Thru my WRPI/USDA grant I will be testing fresh water sources for microplastics, that flow to the ocean. Ventura River, Perkins Estuary, Santa Clara River and Calleguas Creek will be the 4 main water sheds for testing at the river mouth into the ocean. I am testing the soil as well as the water for the presence and abundance of microplastics. Then I will be testing the watershed at its point source of pollution, which are the sewer treatment facilities that drain directly into 3/4 of these water sheds.
Threatened Western Snowy plovers and Endangered California Least Terns nest at the mouths of all of these water sheds as well as many other migrating water fowl. I will be working with the Nest Monitor at Ormond beach where Perkins Estuary is located to possibly check hatched eggs for toxins as well.
I also have fresh water soil samples from watersheds in the Santa Monica Mountains that are not point source fed and have found micro plastics. I am curious to see what the difference in abundance and types of particles we find in these different water sheds. Hopefully with this information we can work on more policy change and infrastructure changes to the way we pollute our watersheds with plastic particles.
This weekend I finished my Open Water Dive certification with a couple friends. We are all going to get our AAUS Scientific Dive done this June to be ready for underwater research.
Today I had a great group of undergraduates in the Microplastics lab learning how to process sand. They all helped me organize and catalog the 100 plus samples we have gathered from all over the globe! A few of them are thinking about continuing the project into their senior capstone and investigating the abundance of plastics across our global sandy beach ecosystem.
Sunday March 20th my brother and I took all of my nieces and nephews out to Ventura Point to work on the Ventura Surfrider Dune restoration project.
The learned about Ecosystem based management of the point and the native and non-native plants in the dunes. At Ventura point we have seen a large difference in the loss of beach between the area where the dune project is in effect and about 200 feet south along the boardwalk.
Where the restoration project is located much of the beach has remained intact and south of there (seen in the photo to the right) most of the sand is gone and damage has been done to the walkways during the large storms this winter.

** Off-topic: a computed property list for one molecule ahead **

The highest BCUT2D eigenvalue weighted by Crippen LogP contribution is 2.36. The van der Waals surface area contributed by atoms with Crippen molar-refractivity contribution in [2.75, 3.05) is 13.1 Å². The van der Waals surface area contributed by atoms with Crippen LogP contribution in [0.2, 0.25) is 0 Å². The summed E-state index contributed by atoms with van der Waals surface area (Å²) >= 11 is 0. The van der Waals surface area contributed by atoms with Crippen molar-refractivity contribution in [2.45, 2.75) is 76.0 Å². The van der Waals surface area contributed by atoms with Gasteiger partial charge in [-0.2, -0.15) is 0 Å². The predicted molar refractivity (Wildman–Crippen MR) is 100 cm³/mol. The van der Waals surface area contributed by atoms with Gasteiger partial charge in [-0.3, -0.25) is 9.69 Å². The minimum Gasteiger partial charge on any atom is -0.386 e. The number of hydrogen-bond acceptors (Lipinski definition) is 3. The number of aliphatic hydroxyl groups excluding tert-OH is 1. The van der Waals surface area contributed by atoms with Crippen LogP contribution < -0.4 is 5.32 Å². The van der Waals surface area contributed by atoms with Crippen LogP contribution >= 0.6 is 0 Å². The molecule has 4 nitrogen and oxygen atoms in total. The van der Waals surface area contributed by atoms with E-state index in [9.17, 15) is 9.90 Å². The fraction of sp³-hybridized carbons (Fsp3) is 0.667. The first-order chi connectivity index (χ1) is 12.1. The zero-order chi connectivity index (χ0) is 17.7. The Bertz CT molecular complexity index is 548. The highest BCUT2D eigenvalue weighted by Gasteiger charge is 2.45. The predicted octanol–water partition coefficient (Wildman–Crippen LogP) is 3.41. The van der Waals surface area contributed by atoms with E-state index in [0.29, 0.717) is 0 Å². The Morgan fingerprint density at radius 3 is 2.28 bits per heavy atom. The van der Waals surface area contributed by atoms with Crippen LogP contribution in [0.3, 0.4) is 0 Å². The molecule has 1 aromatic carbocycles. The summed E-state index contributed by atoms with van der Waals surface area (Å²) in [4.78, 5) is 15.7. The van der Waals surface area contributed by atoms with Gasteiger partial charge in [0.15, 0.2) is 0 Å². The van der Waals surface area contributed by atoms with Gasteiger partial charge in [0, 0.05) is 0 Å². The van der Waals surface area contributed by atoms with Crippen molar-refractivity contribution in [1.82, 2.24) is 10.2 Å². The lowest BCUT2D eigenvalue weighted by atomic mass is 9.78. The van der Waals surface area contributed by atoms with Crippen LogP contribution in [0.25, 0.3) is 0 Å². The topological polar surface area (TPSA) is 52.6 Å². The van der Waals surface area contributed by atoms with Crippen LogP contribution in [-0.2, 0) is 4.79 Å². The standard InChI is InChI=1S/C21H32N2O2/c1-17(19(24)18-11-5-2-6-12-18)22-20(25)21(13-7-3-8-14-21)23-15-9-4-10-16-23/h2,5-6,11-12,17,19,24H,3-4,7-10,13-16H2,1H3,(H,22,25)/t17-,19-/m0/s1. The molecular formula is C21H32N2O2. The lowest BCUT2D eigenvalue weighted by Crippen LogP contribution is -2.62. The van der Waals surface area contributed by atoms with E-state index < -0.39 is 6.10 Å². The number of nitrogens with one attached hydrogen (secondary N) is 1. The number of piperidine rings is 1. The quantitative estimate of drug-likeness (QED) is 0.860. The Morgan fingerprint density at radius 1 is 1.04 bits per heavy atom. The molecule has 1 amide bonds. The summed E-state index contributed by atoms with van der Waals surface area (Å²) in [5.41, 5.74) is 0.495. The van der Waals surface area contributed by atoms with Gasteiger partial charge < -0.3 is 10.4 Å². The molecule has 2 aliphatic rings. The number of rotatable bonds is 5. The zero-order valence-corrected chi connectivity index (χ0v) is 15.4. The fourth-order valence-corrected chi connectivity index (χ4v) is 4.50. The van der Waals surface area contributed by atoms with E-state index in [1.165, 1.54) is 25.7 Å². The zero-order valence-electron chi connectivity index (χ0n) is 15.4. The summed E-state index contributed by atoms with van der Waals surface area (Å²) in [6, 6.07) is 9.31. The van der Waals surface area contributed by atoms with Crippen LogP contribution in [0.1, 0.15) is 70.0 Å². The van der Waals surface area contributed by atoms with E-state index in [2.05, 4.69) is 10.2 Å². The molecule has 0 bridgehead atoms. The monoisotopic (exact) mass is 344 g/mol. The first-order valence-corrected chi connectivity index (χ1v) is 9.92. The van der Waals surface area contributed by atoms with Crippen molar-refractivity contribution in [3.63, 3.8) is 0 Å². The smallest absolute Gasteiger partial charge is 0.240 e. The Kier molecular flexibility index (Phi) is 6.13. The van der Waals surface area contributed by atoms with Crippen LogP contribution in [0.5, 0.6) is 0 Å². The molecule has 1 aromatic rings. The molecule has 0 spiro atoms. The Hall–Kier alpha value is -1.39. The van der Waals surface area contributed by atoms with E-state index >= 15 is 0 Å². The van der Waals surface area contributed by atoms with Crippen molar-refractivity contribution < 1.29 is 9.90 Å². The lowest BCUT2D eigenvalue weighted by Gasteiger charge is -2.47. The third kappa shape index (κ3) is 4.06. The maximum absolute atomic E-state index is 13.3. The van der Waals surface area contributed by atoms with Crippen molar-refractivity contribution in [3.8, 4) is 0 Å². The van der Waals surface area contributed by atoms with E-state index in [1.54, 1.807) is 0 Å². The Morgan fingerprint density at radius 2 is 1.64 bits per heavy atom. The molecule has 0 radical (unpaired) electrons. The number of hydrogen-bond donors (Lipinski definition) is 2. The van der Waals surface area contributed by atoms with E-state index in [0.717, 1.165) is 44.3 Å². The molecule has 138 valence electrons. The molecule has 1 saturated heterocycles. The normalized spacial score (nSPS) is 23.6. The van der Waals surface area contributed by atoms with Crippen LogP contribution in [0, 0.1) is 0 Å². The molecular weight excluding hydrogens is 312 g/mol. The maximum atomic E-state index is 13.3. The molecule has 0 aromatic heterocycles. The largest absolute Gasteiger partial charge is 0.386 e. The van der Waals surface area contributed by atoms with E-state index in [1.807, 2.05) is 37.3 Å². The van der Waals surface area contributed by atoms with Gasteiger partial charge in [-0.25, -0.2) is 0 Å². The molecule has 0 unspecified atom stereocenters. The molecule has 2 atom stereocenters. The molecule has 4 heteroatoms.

This weekend I had a presentation table at the Ventura Audubon event for “Beaches are Habitat Too” at the Channel Islands Boating Center. Dr. Clare Steele presented on Sandy Beaches as habitats for many species, including Sand crabs and other invertebrates. This community based education seminar was set up by Ventura Audubon to educate the local homeowners about the threatened shore bird populations as well as other threats to the sandy beach ecosystem.
I had a table to share some of the Marine debris collected by my colleague Michaela Miller from the Santa Clara river mouth, along with our Pollutants Poster and some micro trash samples. I brought the small digital scope with me to show people just how small these particles are. I was able to explain what micro plastics are, where they tend to come from and why its important we pay attention to them as pollutants. Many of the folks I spoke with did not know what microbeads were or that there had been a ban and were very thankful for the information to make product changes at home.
Tuesday evening Tevin Schmitt and I attended the CSU Chancellor’s conference sponsored by CSU Coast. We shared our research on petroleum based pollutants in our sandy beach environment and their effects on sand crabs.
This week I was able to process a few more sample populations of Sand crabs and have found evidence of microparticle ingestion in every one. Sadly the ubiquity of plastic pollution in the sandy beach ecosystem continues to be the case. I have 24 sand crab sample populations processed and have approximately 20 more to finish. I will be attending the CSU Chancellors conference this Tuesday March 8th with my colleague, Tevin Schmitt. We will be discussing our individual research projects on how petroleum bed pollution takes its toll on the sandy beach ecosystem.
Had a great time on Saturday working with Ventura Surfrider and Ventura Audubon to clean up the nesting area for the threatened Snowy Plover at Ormond beach. This is my second season working with the local nest monitor for the Western Snowy Plover and California Least Tern. I brought my niece and nephews out to learn about the habitat and why picking up trash is so important.
This weekend I worked with kids from Robert J. Frank Middle School in the NOAA B-WET Program at the CI Boating Center. The kids worked on their scientific presentations and got a chance to kayak around the beautiful Channel Islands Harbor. Its great to see future scientists in the making!
Michaela Miller, Robyn Shea (our research coordinator) and I were able to go to the west end of Santa Cruz Island for a quick trip this weekend. This end of the island is owned by the Nature Conservancy and is travelled only by researchers with special permission. We arrived on island Friday afternoon and left Saturday. Even though our trip was lightning fast we were able to collect data for both projects from Christy’s Beach, Sauces Beach and Frasier Point on the west end of the island. Due to the earliness of the season I was only able to find adult crabs on one of the beaches but did collect sand from all three.